Poster A108, Saturday, March 25, 5:00 – 7:00 pm, Pacific Concourse
Sensorimotor adaptation to real-time formant shifts is influenced by the direction and magnitude of shift.
Hardik Kothare1, Vikram Ramanarayanan2, Benjamin Parrell3, Srikantan Nagarajan1, John Houde1; 1University of California, San Francisco, 2Educational Testing Service R&D, 3University of Delaware
Alteration in auditory feedback engenders a change in speech production. The speech motor control system learns to anticipate and compensate for consistent feedback alterations. This sensorimotor adaptation persists temporarily even after feedback returns to normal. Does the nature of sensorimotor adaptation depend on the size and direction of the feedback alteration? To investigate this, we employed real-time auditory feedback alteration to shift the frequency values of the first and second formants (F1 and F2) of participants’ speech. The experiment comprised six cases; the shift was towards a different vowel in each case. In each case, participants produced 90 repetitions of the nonsense word ‘bep’. A case started with a non-altered block of 10 trials, followed by a block of 50 trials with a constant alteration and then by a non-altered washout block of 30 trials. We find that adaptation depends on the magnitude and direction of the auditory error rather than giving equal weight to any possible error. In general, smaller shifts lead to a relatively larger adaptation. A vector resolution analysis of the response vectors reveals that both the component orthogonal to the shift axis and the component parallel to the shift axis influence the magnitude of adaptation. All shifts, except the one from /ɛ/ to /u/, elicit a response of a compensatory nature. These results suggest that the adaptive feedback response in speech is complex and specifically more sensitive to errors in a local neighbourhood around speech motor targets.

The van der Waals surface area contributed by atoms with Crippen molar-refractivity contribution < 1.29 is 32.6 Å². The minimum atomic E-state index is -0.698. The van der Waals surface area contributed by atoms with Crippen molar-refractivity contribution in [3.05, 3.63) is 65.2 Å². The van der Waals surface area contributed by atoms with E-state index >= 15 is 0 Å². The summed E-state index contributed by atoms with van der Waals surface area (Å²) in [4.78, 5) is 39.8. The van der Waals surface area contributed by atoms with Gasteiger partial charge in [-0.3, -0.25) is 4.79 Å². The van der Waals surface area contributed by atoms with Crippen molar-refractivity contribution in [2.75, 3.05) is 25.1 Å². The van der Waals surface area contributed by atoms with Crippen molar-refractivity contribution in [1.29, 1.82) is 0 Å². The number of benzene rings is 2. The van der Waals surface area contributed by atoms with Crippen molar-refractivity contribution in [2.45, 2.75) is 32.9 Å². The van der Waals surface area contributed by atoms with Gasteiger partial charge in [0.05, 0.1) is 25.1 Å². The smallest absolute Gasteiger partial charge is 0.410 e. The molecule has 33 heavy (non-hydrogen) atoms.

Topic Area: PERCEPTION & ACTION: Motor control